ANGLETON — Brazoria County still had only two presumptive positive COVID-19 cases in Alvin on Tuesday and no deaths, but the possibility a rapid spread could overwhelm hospitals prompted County Judge Matt Sebesta to urge residents to take social distancing seriously and avoid large groups of people.

Late Tuesday, neighboring Matagorda County officials announced their third positive case of COVID-19.

The patient, a woman age 50 to 55, recently traveled to Washington state, where more than 1,000 cases of the virus have been reported and 50 have died.

All 50 states and the District of Columbia have confirmed cases of the novel coronavirus, the Washington Post reported late Tuesday. West Virginia announced its first patient Tuesday, the last state with a positive test. At least 100 people have died nationwide.

At the early onset of symptoms, the woman with the third case in Matagorda County underwent screening and testing for COVID-19, according to a press release from Matagorda Regional Medical Center. She immediately went home to self-quarantine, and she has been in self-quarantine since Friday.

“The patient reported that she has been in contact with state health officials who are monitoring her health status, and that she expects to hear from them in the next day or two for more information on the expected duration of her self-quarantine,” the hospital release read.

Sebesta signed a disaster declaration for Brazoria County on Tuesday morning that allows him broad authority in an emergency. With that authority, he announced closure of the county library and museum through March 30.

Brazoria County has 380,000 people and only 325 hospital beds, with an additional surge in capacity that could bring that total to 408, if needed, he said in a live conference via Facebook Live on Tuesday. Only 35 of those hospital beds are intensive care beds.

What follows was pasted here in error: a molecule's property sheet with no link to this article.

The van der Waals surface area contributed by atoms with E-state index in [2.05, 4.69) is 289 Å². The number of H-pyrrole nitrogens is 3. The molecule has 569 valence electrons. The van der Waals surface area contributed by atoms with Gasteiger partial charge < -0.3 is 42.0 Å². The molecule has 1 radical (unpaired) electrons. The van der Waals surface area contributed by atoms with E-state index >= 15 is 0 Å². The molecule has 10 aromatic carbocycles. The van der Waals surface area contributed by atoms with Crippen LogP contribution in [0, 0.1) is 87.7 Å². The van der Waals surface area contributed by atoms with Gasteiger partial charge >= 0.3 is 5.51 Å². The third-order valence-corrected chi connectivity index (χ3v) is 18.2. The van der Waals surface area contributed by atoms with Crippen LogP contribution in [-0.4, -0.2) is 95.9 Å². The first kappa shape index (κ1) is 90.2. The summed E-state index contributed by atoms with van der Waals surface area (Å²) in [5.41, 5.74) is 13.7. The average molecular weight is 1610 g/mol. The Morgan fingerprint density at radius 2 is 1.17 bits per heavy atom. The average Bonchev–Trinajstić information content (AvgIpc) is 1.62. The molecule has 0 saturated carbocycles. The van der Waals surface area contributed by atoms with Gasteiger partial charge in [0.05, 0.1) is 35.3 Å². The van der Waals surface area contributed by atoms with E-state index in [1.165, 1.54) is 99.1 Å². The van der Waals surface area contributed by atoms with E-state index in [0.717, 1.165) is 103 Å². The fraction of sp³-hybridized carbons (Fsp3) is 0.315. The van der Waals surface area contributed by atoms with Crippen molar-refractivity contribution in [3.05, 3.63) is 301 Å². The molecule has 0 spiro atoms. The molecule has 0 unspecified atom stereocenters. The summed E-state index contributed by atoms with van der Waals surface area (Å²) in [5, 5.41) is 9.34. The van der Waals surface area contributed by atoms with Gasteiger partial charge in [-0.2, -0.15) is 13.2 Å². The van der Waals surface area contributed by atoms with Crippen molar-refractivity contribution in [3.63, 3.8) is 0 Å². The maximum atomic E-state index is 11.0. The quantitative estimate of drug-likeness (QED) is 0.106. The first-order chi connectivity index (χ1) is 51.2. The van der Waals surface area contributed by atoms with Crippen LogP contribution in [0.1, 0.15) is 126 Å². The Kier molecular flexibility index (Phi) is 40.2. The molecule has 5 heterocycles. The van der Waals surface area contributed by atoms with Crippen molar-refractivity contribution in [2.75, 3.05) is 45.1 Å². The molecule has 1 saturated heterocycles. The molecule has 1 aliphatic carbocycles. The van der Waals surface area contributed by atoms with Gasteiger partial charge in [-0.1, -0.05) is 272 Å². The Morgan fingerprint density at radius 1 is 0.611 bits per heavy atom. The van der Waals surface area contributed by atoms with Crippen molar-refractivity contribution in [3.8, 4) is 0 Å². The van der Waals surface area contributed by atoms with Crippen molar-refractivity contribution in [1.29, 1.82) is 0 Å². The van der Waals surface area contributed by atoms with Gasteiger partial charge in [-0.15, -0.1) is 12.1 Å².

“We have a very finite list of resources, and we are trying not to crush our healthcare systems, because most of those beds are already taken with folks who have the flu, moms having babies,” surgery cases and non-coronavirus emergencies, Sebesta said.

Neighboring Matagorda County so far had three positive COVID-19 cases and one death.

Despite the uncertainty of this unprecedented situation, Matagorda County resident Byron Battle knows officials are looking out for everyone’s best interests.

“I’m confident in what the county is doing,” Battle said while shopping at Stewarts in Sweeny. “They are doing what they have to do. This will blow over eventually, just gotta stay strong.”

Battle knew the family of the Matagorda County resident in his 90s who died Sunday. Tests confirmed Monday that the man had COVID-19, the first known death from the coronavirus in Texas.

Both Brazoria County patients are improving each day, Sebesta said. They have been in self-quarantine on that Alvin home since Thursday.

County offices are open, but will be working with skeleton crews until the end of the week. Sebesta urged people with business with the county to call ahead and see if they can take care of it online or by mail.